It began to brighten up a little, which helped the photo taking situation. It was difficult capturing the Blackpoll Warbler below in the shady portion of the park, however, but I kept trying.

I agonized over the pictures below as I was sure it was a Bay-breasted Warbler but for some reason ebird insisted it was a rare sighting for this date. I submitted my photographs and so far they have not challenged me.

I wasn’t seeing a lot of birds in the water, so I looked forward to going to the native plant garden next to a portion of it where I would likely see more birds, and I did.

Palm Warblers like the one below were expected.

I haven’t seen a lot of Tennessee Warblers this year – so it was nice to find this one.

And below, a very young-looking American Goldfinch.

On the way out I managed to capture a sneaky picture of a Wood Duck drake through some tangled branches. Also saw the resident Great Blue Heron in a well-camouflaged spot.

One more of the Tennessee Warbler

At 8:30 a.m. I felt as if I had covered the area – even though I missed a raptor I barely saw flying over. I encountered a birder who was waiting on someone to start her walk through, and we exchanged notes. Columbus Park is her go-to spot, like the Portage is mine. She may join us at Thatcher next week. I am no longer dreading these early Saturday morning rises.

I was tired, especially after having gone swimming the night before, so I took a long nap when I got home. But I am glad I managed the early start and stayed for the birds. I’m sure I would have seen more birds if I had company, but I encountered some nice, smiling runners and walkers and felt more connected to Columbus Park, which is really a beautiful place.

Leading Walks

I led two walks for the Unity Temple Unitarian Universality Congregation (UTUUC) auction again, on September 11 and September 25 this year. I didn’t take a lot of pictures, even though I was in much better shape than I was last time with the broken elbow. The pictures from the 11th are first and the ones from the 25th start with the Yellow-Rumped Warbler.

More than anything, it was good to get out with people from the congregation, most of whom I had not previously connected with, which was the whole point, beyond raising money, of offering a walk as an auction item. We had great conversations and the weather was good on both days, so I find myself looking forward to doing this again. And again.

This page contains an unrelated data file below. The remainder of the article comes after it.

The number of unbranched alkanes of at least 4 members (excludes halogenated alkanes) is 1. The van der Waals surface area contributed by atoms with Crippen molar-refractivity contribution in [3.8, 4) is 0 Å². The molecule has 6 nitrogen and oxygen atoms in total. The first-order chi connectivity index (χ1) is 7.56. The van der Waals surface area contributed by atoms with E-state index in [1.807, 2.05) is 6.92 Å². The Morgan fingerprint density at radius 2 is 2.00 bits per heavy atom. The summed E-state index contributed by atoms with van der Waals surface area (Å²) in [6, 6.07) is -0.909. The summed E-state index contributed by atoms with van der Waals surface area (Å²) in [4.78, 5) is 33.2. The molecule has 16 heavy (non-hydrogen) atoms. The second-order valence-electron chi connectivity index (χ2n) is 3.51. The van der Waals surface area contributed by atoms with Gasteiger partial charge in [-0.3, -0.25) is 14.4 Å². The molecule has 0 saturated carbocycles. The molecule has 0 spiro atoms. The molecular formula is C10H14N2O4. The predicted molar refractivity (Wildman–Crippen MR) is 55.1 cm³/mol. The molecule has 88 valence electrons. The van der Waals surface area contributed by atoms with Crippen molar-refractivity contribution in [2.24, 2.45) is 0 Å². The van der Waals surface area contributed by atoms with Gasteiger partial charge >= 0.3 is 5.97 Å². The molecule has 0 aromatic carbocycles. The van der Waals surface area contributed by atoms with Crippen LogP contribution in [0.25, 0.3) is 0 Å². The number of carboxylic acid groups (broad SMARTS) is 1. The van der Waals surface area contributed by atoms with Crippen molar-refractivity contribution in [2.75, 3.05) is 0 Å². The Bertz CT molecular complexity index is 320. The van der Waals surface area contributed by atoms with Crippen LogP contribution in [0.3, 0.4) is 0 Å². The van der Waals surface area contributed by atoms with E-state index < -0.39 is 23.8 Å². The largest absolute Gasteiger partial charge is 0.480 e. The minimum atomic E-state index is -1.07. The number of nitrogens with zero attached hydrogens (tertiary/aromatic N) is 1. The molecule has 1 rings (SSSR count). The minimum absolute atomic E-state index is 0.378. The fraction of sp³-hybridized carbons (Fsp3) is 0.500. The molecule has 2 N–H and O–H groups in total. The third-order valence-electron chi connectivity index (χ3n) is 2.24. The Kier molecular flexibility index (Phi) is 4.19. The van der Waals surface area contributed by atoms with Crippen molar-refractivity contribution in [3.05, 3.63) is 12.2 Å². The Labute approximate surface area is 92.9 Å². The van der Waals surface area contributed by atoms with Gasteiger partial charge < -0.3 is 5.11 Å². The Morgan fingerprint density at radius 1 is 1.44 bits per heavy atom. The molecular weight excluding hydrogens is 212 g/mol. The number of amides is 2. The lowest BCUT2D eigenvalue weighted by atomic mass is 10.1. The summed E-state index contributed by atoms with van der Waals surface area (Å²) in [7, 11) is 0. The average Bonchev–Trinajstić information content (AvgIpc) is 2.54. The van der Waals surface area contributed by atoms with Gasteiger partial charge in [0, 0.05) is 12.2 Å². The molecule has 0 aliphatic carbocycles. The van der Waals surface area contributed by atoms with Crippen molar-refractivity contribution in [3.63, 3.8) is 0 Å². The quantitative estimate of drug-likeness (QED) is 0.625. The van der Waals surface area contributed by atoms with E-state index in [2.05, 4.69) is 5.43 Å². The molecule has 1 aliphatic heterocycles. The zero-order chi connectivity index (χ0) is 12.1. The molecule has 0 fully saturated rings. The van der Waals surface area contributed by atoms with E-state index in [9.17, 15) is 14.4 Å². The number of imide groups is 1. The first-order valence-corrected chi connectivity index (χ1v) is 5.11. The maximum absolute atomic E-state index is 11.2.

Not quite the last Indigo Bunting (a juvenile).

I managed to capture this Chestnut-sided Warbler with a bug.

The Yellow Warbler below was deemed “rare” in that it was late to be seen on September 11, so perhaps I developed too many photos of it to prove I had seen it.

A Red-tailed Hawk flew over.

It was nice to see yet another Eastern Wood-Pewee.

I am always grateful to the bees that remind me the Canada Goldenrod, however strident in taking over spaces, is needed and appreciated by them.

A closeup of some galls that attach themselves to hackberry leaves.

Not a representative photograph at all, but below was my first of many Yellow-Rumped Warblers to come.

Below is a somewhat hard-to-see Blackpoll Warbler. You can always click on the image to see it better.

For a few days there was a juvenile Rose-breasted Grosbeak or two.

Finally started seeing some Ruby-crowned Kinglets on September 25th like the one below. I have since captured more – to follow eventually.

Magnolia Warblers just kept popping up all month.

One more of the delicately decorated Swamp Darner also at the top of the post. It was on its way somewhere on September 25th,

I led a walk this morning at Columbus Park – I was the only participant. I think I might return shortly with that adventure before I continue to plow through the accumulated backlog: for instance, I wound up going back to the Portage before and after the second walk and found it to be very birdy, so be forewarned.

Catching Up

Here it is the end of September and I am just getting around to photos from the 10th taken at – where else? – the Chicago Portage. The activity seemed to die down a bit that day so there aren’t quite so many to sift through. Magnolia Warbler above and directly below.

I’m not 100% sure but I think the bird directly below is a Pine Warbler. One of those confusing fall warblers…

This was the first time I had seen a Northern Parula in a while. A not-so-common warbler around here.

A few other birds seen that weren’t warblers…

Red-eyed Vireo
For the record, a Ruby-Throated Hummingbird…
Swainson’s Thrush

Blackpoll Warblers have been everywhere, or so it seems. Below is another.

Never confusing, a Black-and-White Warbler below. I suppose if you couldn’t see them well you might mistake one for a nuthatch as they behave the same way.